and racial inequities. In that regard, we support the IOM's move to
design a National Disparities Report. The research and historical
wisdom make it clear that this report must focus on racial, ethnic,
geographic and socioeconomic disparities. The reports usefulness must
be tied to its ability to define solutions to these long-standing
problems. It must have the foresight and the fortitude to address the
difficult issues and the intestinal courage to make the difficult
conclusions and the even more difficult solutions and policy
directives that hold the future of health and health care in the US.

The existence of such an annual report not only gives us an
opportunity to collect and analyze sentinel data that gives a real
time look at the critical issues of social determinants of health, but
also permits us to measure our progress towards the goal of an
egalitarian society where no one is left behind because of their race,
ethnicity or socioeconomic status. This report can stand next to
Healthy People 2010, which places a greater emphasis on the individual
as a step towards the development and institutionalization of a social
health index such as the one suggested by Marc Miringoff in his book,
The Social Health of the Nation: How America is Really Doing.
Miringoff's use of some sixteen indicators to measure such factors as
family income, education, health, housing, child poverty, drug use,
and other social indicators gives us a useful tool to assess social
health on an annualized basis. As we expand the work of Dr. Jones's
"Working Group on Racism" as it seeks to develop measures of racism
both individually mediated and institutionalized, we have a reasonable
framework by which to measure our progress as a society and as a
profession towards the stated goal.

Such an IOM report should include a primary focus on the institution
that is health and health care itself. The growing body of research
that places the internalized attitudes and beliefs of the practitioner
in a critical position as it relates to health outcomes of individuals
and populations cries out for an intense look at selection and
training of practitioners, individual and institutional practices and
the broader appraisal of access to culturally competent health
professionals, institutions and policies. In the past, the nation
turned to civil rights legislation, constitutional amendments, and
hospital construction policies tied to access to care and other
examples of socially conscious public policy to address issues of
inequity in society. Perhaps we have entered another area where
practice needs assistance from policy as it relates to the acquisition
of equity in the American landscape. This provides another potential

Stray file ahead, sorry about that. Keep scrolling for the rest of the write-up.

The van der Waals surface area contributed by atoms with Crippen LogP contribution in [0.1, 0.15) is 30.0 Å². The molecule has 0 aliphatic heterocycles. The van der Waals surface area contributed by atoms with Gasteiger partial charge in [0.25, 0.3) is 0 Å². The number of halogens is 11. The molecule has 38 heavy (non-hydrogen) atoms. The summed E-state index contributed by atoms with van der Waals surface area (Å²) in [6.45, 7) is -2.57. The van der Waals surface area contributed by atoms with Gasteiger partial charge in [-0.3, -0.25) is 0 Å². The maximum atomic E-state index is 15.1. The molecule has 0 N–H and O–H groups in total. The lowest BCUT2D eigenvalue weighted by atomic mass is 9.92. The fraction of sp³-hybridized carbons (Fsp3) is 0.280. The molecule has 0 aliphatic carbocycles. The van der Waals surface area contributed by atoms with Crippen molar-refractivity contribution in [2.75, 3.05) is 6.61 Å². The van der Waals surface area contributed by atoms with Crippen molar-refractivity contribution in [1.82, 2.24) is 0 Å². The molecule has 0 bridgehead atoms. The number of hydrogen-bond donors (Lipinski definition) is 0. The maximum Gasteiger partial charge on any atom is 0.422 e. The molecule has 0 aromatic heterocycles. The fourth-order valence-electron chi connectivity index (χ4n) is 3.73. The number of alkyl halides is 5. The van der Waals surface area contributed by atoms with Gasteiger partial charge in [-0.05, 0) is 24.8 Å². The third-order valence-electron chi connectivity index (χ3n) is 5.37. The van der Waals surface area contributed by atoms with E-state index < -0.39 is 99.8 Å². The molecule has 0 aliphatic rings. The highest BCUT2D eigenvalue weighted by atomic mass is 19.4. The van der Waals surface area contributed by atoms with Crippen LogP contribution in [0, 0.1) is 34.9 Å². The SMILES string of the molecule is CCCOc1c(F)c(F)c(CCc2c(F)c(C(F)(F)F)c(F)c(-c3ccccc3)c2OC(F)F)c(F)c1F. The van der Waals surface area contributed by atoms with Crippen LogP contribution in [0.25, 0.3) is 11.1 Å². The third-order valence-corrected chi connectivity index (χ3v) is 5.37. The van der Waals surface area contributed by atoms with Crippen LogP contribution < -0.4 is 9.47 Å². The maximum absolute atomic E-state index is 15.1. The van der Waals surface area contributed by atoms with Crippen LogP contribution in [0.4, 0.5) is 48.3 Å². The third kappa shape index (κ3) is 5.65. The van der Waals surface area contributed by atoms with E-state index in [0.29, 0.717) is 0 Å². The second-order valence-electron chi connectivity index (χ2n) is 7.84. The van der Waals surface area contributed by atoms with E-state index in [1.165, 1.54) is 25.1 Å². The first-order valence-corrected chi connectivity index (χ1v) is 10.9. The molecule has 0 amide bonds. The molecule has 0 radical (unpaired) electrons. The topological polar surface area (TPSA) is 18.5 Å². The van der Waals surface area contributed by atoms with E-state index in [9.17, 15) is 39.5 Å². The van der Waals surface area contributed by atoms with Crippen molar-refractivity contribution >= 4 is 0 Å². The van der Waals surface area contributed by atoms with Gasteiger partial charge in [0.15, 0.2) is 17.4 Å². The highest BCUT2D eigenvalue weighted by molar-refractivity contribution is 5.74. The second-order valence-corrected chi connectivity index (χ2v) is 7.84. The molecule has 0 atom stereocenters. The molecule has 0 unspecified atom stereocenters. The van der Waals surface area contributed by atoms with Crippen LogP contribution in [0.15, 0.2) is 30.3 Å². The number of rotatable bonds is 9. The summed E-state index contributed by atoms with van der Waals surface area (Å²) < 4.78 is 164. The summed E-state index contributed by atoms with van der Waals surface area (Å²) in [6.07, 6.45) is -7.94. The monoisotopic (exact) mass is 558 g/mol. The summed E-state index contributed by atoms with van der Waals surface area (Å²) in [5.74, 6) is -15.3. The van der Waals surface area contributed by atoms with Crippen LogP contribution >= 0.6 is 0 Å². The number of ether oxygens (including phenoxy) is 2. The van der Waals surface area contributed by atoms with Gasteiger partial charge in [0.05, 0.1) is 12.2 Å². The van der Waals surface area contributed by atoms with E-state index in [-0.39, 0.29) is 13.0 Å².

area of focus for the proposed IOM annual report on healthcare

The state of Minnesota in its recently released state plan, "A Call to
Action: Advancing Health for All Through Social and Economic Change,"
affirmed the fact that the social and economic environment,
represented by income, education and income distribution, social
norms, social support, and community cohesion; living conditions such
as availability of affordable housing, transportation, nutritious
foods, employment, and working conditions; culture, religion, and
ethnicity; and the continuing and ongoing effects of racism, along
with individual factors are the key elements of health for populations
and society. Public health has long recognized the interrelationship
of these factors. It has championed the fact that health is
multifactorial and solutions to health inequity must address all
facets of the problem in a comprehensive and coordinated multisectoral
approach. The value of the IOM annual report then rests in its ability
to continue to provide the research and the data that further defines
these issues and more importantly becomes a living document in its
ability to provide both qualitative and quantitative conclusions to
shape policy and programs to bring about health equity through social

The National Association of County and City Health Officials is
committed to these goals and stands ready to assist the IOM in all
phases of its work in this area. Our committee on Health and Social
Justice, our Board of Directors and our membership stand for 100%
access and zero disparities and the belief that health is a right and
that we can advocate no higher calling as it relates to health than to
advocate for the creation of a society where inequity is but a bitter
memory and racism is only studied in history texts as a human
aberration, and where the health community led the charge to affirm
and support the principle that none of us are healthy if any of us
fall prematurely due to man-made obstacles derived from our beliefs,
practices or institutions. We then applaud the IOM for its work in
this area and look forward to the usefulness and the applications of
its work for the betterment of society as we eliminate health
inequities through a process of creating social justice.